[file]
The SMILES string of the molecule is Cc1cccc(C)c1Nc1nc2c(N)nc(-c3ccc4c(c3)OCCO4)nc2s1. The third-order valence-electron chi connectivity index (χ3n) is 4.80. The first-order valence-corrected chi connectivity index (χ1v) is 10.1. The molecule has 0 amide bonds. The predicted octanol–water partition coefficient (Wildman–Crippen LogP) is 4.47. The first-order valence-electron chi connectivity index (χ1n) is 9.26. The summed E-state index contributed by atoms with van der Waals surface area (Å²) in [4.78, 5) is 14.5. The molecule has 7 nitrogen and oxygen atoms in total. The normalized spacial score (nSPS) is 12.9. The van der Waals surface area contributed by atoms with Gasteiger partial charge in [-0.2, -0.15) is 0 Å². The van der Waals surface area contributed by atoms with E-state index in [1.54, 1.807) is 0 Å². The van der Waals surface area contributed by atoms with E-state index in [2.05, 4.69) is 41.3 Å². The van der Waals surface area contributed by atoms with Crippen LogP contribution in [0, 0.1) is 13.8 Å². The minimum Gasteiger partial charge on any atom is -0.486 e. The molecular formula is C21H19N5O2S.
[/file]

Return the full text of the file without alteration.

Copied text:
The SMILES string of the molecule is Cc1cccc(C)c1Nc1nc2c(N)nc(-c3ccc4c(c3)OCCO4)nc2s1. The third-order valence-electron chi connectivity index (χ3n) is 4.80. The first-order valence-corrected chi connectivity index (χ1v) is 10.1. The molecule has 0 amide bonds. The predicted octanol–water partition coefficient (Wildman–Crippen LogP) is 4.47. The first-order valence-electron chi connectivity index (χ1n) is 9.26. The summed E-state index contributed by atoms with van der Waals surface area (Å²) in [4.78, 5) is 14.5. The molecule has 7 nitrogen and oxygen atoms in total. The normalized spacial score (nSPS) is 12.9. The van der Waals surface area contributed by atoms with Gasteiger partial charge in [-0.2, -0.15) is 0 Å². The van der Waals surface area contributed by atoms with E-state index in [1.54, 1.807) is 0 Å². The van der Waals surface area contributed by atoms with E-state index in [2.05, 4.69) is 41.3 Å². The van der Waals surface area contributed by atoms with Crippen LogP contribution in [0, 0.1) is 13.8 Å². The minimum Gasteiger partial charge on any atom is -0.486 e. The molecular formula is C21H19N5O2S.